The Coleridges had rented an estate named Greta Hall and, in 1803, Southey and Edith joined them. The household also included their landlord, the widowed Mrs. Lovell, the three Coleridge children, and their nurse. Fortunately, Joan of Arc was giving Southey something of a literary reputation and he got enough of his writing published that he was able to provide for his large and growing family. By 1810, Southey had fully converted from young revolutionary poet to embrace the established order as an outspoken Tory. He felt that the industrial revolution had made people callously inhumane and he was firmly opposed to children working in factories, which he likened to a form of slavery. Southey was honored, in 1813, with the appointment of Poet Laureate on the recommendation of Sir Walter Scott, who had declined the Laureateship.
Southey spent 30 pleasant years with Edith at Greta Hall, but was greatly distressed when she suffered a nervous breakdown. She went to an asylum, returned home, fell ill, and died in 1837. Two years later, at age 65, Southey married Caroline Anne Bowles, a poet 12 years his junior who enjoyed some renown. Within a month of their marriage, his own mental faculties began to deteriorate. He continued to read and contentedly participate in daily activities, but persistent bouts of confusion prevented him from writing. He failed to recognize his friends and neglected to reply to their letters. In February 1843, Southey suffered an apoplectic seizure and died just over a month later on March 21, 1843. He was buried in Crosswaithe Churchyard, where Edith and the three children who had preceded him had been buried.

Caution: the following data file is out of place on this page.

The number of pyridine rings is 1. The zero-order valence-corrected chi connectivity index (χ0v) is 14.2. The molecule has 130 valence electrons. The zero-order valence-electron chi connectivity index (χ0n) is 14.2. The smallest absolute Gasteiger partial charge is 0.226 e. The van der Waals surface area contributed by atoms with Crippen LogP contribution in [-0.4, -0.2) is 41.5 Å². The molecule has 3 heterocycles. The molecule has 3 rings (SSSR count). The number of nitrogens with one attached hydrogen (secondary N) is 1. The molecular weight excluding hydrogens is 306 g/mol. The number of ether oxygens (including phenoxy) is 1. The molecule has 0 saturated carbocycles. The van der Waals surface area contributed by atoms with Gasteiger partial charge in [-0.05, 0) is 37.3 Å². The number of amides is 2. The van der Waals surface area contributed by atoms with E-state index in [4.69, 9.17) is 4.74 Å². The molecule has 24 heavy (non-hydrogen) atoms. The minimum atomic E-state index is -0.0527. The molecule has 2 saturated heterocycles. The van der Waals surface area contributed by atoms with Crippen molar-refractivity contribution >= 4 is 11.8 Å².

Bernhardt-Kabisch, Ernest, Robert Southey, Twayne Publishers, 1977.
Carnall, Geoffrey, Robert Southey, Longmans, Green & Co., Ltd., 1964.
Cottle, Joseph, Reminiscences of Samuel Taylor Coleridge and Robert Southey, Wiley and Putnam, 1847.
Simmons, Jack, Southey, Yale University Press, 1948.
Southey, Robert, The Poetical Works of Robert Southey with a Memoir, Thomas Y. Crowell & Co., c. 1845